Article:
their short response, Defendants appear to argue that the
statute of limitations was tolled pursuant to O.C.G.A. §
9-3-96 because Plaintiffs' failure to sue members until
2014 "constitutes a fraud that would toll the statute of
limitations so as to render the  counterclaim timely."
(Doc. 7 at 2.) Surprisingly, this is really the extent of
Defendants' response, which fails to include a single
citation to any legal authority at all, much less one that
would support their position. Moreover, Defendants completely
failed to address Plaintiffs' contention that the facts
alleged in support of Defendants' counterclaim are only
sales puffing and not an actionable fraud claim.
STANDARD OF REVIEW
Rule of Civil Procedure 8(a)(2) requires a complaint to
contain "a short and plain statement of the claim
showing that the pleader is entitled to relief."
"[T]he pleading standard Rule 8 announces does not
require 'detailed factual allegations, ' but it
demands more than an unadorned,
Ashcroft v. Iqbal, 556 U.S. 662, 678 (2009) (quoting
Bell Atl. Corp. v. Twombly, 550 U.S. 544, 555
(2007)). "A pleading that offers 'labels and
conclusions' or a 'formulaic recitation of the
elements of a cause of action will not do.' "
Id. (quoting Twombly, 550 U.S. at 555) .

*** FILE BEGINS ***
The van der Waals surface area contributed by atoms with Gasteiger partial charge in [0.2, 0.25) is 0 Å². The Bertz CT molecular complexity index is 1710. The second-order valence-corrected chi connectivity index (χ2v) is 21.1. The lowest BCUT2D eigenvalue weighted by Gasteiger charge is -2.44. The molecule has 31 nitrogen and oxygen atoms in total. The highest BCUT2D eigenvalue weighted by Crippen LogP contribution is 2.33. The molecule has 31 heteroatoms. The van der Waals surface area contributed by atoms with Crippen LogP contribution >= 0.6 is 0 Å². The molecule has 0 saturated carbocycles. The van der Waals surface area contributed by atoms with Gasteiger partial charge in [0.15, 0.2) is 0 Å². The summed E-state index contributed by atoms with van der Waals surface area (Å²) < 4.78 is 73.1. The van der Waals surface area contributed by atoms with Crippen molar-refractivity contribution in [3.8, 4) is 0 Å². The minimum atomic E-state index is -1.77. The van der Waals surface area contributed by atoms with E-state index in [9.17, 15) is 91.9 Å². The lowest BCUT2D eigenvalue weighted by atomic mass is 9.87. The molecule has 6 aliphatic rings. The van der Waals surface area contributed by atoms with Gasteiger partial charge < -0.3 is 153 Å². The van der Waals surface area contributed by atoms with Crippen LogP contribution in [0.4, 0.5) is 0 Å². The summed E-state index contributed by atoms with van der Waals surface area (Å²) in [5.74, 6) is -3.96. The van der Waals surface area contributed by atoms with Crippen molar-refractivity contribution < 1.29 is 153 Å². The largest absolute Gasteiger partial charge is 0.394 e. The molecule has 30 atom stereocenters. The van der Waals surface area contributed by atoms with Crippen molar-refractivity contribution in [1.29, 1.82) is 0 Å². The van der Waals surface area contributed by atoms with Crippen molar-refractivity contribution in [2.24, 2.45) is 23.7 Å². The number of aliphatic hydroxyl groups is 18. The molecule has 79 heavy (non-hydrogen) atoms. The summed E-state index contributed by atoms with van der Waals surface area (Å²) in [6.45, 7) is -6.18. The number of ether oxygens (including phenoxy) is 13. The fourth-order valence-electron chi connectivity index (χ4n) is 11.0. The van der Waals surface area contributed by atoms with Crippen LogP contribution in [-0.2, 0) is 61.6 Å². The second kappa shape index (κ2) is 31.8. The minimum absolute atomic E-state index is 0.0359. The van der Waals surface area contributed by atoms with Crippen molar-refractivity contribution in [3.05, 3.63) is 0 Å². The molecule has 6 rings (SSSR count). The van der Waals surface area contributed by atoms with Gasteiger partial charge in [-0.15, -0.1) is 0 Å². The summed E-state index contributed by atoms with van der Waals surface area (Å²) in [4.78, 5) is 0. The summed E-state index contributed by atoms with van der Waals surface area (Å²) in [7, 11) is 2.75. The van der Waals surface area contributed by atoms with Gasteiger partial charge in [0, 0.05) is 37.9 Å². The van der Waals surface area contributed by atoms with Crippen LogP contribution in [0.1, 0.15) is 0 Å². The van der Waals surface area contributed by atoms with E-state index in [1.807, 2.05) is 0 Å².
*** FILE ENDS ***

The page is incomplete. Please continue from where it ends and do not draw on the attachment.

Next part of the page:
"Nor does a complaint suffice if it tenders 'naked
assertion[s]' devoid of 'further factual
enhancement.' " Id. (quoting
Twombly, 550 U.S. at 557) (alteration in original).
survive a motion to dismiss, a complaint must contain
sufficient factual matter, accepted as true, to 'state a
claim to relief that is plausible on its face.' "
Id. (quoting Twombly, 550 U.S. at 570). For
a claim to have facial plausibility, the plaintiff must plead
factual content that "allows the court to draw the
reasonable inference that the defendant is liable for the
misconduct alleged." Sinaltrainal v. Coca-Cola
Co., 578 F.3d 1252, 1261 (11th Cir. 2009) (quotations
omitted) (quoting Iqbal, 556 U.S. at 678).
Plausibility does not require probability, "but it asks
for more than a sheer possibility that a defendant has acted
unlawfully." Iqbal, 556 U.S. at 678.
"Where a complaint pleads facts that are 'merely
consistent with' a defendant's liability, it
'stops short of the line between possibility and
plausibility of entitlement to relief.' "
Id. (quoting Twombly, 550 U.S. at 557).
Additionally, a complaint is sufficient only if it gives
"fair notice of what the . . . claim is and the grounds
upon which it rests." Sinaltrainal, 578 F.3d at
1268 (quotations omitted) (quoting Twombly, 550 U.S.
the Court considers a motion to dismiss, it accepts the
well-pleaded facts in the complaint as true.
Sinaltrainal, 578 F.3d 1252 at 1260. However, this
Court is "not bound to accept as true a legal conclusion
couched as a factual allegation." Iqbal, 556
U.S. at 678. Moreover, "unwarranted deductions of fact
in a complaint are not admitted as true for the purpose of
testing the sufficiency of [plaintiff's]
allegations." Sinaltrainal, 578 F.3d at 1268
(citing Aldana v. Del Monte Fresh Produce, N.A.,
Inc., 416 F.3d 1242, 1248 (11th Cir. 2005)). That is,
"[t]he rule 'does not impose a probability
requirement at the pleading stage, ' but instead simply
calls for enough facts to raise a reasonable expectation that